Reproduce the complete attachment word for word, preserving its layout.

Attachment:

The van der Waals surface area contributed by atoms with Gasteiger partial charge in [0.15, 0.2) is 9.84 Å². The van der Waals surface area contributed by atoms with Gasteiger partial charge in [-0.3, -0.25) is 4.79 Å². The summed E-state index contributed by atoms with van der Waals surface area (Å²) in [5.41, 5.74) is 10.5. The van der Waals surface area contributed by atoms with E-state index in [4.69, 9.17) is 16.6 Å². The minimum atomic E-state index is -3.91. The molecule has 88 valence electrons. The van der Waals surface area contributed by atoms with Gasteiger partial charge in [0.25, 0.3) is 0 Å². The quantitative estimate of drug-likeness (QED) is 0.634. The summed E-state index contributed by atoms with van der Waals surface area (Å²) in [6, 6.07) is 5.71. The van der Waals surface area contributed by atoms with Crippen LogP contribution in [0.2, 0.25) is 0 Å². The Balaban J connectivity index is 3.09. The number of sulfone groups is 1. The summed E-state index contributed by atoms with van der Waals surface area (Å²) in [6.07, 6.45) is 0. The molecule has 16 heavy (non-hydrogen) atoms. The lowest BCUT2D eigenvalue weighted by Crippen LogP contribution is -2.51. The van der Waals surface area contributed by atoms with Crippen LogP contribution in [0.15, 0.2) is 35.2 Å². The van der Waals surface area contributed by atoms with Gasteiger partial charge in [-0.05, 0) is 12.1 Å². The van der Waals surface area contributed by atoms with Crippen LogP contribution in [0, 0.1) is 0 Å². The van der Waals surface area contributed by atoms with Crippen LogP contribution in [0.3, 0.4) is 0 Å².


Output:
The van der Waals surface area contributed by atoms with Gasteiger partial charge in [0.15, 0.2) is 9.84 Å². The van der Waals surface area contributed by atoms with Gasteiger partial charge in [-0.3, -0.25) is 4.79 Å². The summed E-state index contributed by atoms with van der Waals surface area (Å²) in [5.41, 5.74) is 10.5. The van der Waals surface area contributed by atoms with E-state index in [4.69, 9.17) is 16.6 Å². The minimum atomic E-state index is -3.91. The molecule has 88 valence electrons. The van der Waals surface area contributed by atoms with Gasteiger partial charge in [0.25, 0.3) is 0 Å². The quantitative estimate of drug-likeness (QED) is 0.634. The summed E-state index contributed by atoms with van der Waals surface area (Å²) in [6, 6.07) is 5.71. The van der Waals surface area contributed by atoms with Crippen LogP contribution in [0.2, 0.25) is 0 Å². The Balaban J connectivity index is 3.09. The number of sulfone groups is 1. The summed E-state index contributed by atoms with van der Waals surface area (Å²) in [6.07, 6.45) is 0. The molecule has 16 heavy (non-hydrogen) atoms. The lowest BCUT2D eigenvalue weighted by Crippen LogP contribution is -2.51. The van der Waals surface area contributed by atoms with Crippen LogP contribution in [0.15, 0.2) is 35.2 Å². The van der Waals surface area contributed by atoms with Gasteiger partial charge in [-0.05, 0) is 12.1 Å². The van der Waals surface area contributed by atoms with Crippen LogP contribution in [0, 0.1) is 0 Å². The van der Waals surface area contributed by atoms with Crippen LogP contribution in [0.3, 0.4) is 0 Å².